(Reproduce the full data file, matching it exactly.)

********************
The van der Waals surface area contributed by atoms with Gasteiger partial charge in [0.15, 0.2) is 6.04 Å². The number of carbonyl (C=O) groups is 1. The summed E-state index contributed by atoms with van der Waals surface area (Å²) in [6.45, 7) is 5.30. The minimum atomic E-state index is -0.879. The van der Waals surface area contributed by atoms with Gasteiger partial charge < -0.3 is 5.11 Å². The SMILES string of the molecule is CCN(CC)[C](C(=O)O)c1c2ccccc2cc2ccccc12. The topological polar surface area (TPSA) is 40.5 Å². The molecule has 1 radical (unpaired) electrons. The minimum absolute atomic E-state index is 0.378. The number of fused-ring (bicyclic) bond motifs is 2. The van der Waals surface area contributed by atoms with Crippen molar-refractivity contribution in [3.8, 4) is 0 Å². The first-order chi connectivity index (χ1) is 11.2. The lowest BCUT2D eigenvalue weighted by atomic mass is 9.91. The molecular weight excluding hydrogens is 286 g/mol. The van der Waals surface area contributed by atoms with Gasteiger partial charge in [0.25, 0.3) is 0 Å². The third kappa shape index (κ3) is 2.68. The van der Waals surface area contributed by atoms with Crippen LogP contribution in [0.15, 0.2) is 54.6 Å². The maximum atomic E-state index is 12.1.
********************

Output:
The van der Waals surface area contributed by atoms with Gasteiger partial charge in [0.15, 0.2) is 6.04 Å². The number of carbonyl (C=O) groups is 1. The summed E-state index contributed by atoms with van der Waals surface area (Å²) in [6.45, 7) is 5.30. The minimum atomic E-state index is -0.879. The van der Waals surface area contributed by atoms with Gasteiger partial charge < -0.3 is 5.11 Å². The SMILES string of the molecule is CCN(CC)[C](C(=O)O)c1c2ccccc2cc2ccccc12. The topological polar surface area (TPSA) is 40.5 Å². The molecule has 1 radical (unpaired) electrons. The minimum absolute atomic E-state index is 0.378. The number of fused-ring (bicyclic) bond motifs is 2. The van der Waals surface area contributed by atoms with Crippen molar-refractivity contribution in [3.8, 4) is 0 Å². The first-order chi connectivity index (χ1) is 11.2. The lowest BCUT2D eigenvalue weighted by atomic mass is 9.91. The molecular weight excluding hydrogens is 286 g/mol. The van der Waals surface area contributed by atoms with Gasteiger partial charge in [0.25, 0.3) is 0 Å². The third kappa shape index (κ3) is 2.68. The van der Waals surface area contributed by atoms with Crippen LogP contribution in [0.15, 0.2) is 54.6 Å². The maximum atomic E-state index is 12.1.